And thanks for the heads-up on the upcoming Ray's. Definitely be setting the DVR for those. Never seen The True Story of Jesse James, and haven't seen King of Kings since I was a kid, so that should be interesting.

Sam Juliano said...

I would have to add the nihilist noir ON DANGEROUS GROUND as one of Ray's (and the genre's) greatest achievements. And the score by Bernard Herrmann is one of teh two or three greatets in the entire history of the cinema.

Enjoyed reading the excellent assessment here on a vintage Ray, which came to my doorstep yesterday in blu-ray.

Favorite Rays:

1 On Dangerous Ground
2 In A Lonely Place
3 They Live By Night
4 Bigger Than Life
5 Rebel Without A Cause
6 Johnny Guitar
7 The Lusty Men
8 Born to be Bad
9 Party Girl
10 The Savage Innocents

Tony Dayoub said...

I'm sure I'll be exploring the rest of Ray's work in the coming months, so we'll see how close our rankings come.

For right now, though, it seems like you are ranking REBEL a lot lower than I'd anticipate. Could it be the film's overexposure and the aggrandizing of Dean's legend has colored your opinion of it?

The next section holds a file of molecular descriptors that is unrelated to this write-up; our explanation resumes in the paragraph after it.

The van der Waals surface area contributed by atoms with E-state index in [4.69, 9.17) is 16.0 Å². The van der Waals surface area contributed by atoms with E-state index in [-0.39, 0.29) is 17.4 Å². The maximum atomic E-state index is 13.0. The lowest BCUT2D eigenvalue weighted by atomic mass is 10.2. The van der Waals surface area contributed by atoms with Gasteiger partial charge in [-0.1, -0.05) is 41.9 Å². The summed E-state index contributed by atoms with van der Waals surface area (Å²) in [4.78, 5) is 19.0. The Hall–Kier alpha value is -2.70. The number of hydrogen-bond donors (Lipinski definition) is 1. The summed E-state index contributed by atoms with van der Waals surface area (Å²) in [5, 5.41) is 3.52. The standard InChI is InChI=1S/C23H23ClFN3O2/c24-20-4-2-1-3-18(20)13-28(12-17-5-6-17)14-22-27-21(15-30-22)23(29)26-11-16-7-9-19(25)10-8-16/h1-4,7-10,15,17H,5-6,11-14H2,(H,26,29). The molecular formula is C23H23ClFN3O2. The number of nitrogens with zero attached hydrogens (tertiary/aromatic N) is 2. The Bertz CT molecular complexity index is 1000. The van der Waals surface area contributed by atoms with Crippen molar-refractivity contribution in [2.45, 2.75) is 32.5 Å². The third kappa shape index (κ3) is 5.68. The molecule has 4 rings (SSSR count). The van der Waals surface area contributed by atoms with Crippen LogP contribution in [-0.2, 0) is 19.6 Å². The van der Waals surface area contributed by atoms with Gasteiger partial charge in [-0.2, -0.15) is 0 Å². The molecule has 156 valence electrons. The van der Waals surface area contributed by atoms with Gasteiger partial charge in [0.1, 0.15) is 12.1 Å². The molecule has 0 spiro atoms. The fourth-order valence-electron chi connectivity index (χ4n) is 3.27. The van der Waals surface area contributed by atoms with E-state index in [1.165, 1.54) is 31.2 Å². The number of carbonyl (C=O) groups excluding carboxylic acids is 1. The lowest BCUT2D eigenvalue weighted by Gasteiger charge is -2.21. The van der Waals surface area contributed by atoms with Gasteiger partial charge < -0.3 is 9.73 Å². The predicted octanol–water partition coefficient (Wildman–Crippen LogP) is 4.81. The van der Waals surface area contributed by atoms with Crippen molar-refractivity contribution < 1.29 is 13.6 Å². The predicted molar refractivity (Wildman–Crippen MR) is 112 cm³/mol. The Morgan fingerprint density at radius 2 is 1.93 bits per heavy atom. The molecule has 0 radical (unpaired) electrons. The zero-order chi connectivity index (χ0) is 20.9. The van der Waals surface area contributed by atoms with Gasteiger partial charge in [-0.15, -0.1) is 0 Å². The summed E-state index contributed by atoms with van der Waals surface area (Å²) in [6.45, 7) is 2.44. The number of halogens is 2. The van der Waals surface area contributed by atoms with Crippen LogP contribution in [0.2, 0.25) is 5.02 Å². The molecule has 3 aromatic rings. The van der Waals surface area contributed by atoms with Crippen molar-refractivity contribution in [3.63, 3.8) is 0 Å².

Sam Juliano said...

"For right now, though, it seems like you are ranking REBEL a lot lower than I'd anticipate. Could it be the film's overexposure and the aggrandizing of Dean's legend has colored your opinion of it?"

You know something Tony, as much as I do genuinely love the Rays I have on top, you have an excellent point there. There is always an aversion to go with the film widely celebrated by the masses. I don't always go that way, but in this instance I may be guilty.

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Paul Duane said...

Outside of FWWM, the story of Leland Palmer takes a theological leap almost as bold as the extraordinary megalomania that seizes James Mason: I haven't re-watched it in years, but the death of Leland, in a room whose sprinklers are flowing, seems to release an awful knowledge of what he's done, and Dale Cooper attempts to send his soul safely to the next life by reciting the Tibetan Book of the Dead while cradling the dying man's head in his lap.

I'm not entirely convinced by the correlation between the two movies, but Lynch's work evokes so much that it's fruitful and enjoyable to juxtapose its imagery with an awful lot of movies (William Witney's The Bonnie Parker Story struck me as thoroughly Lynchian when I saw it, though I'd bet Lynch has probably never seen it).

Also: those hairstyles (Ray Wise's, James Mason's), and eyebrows...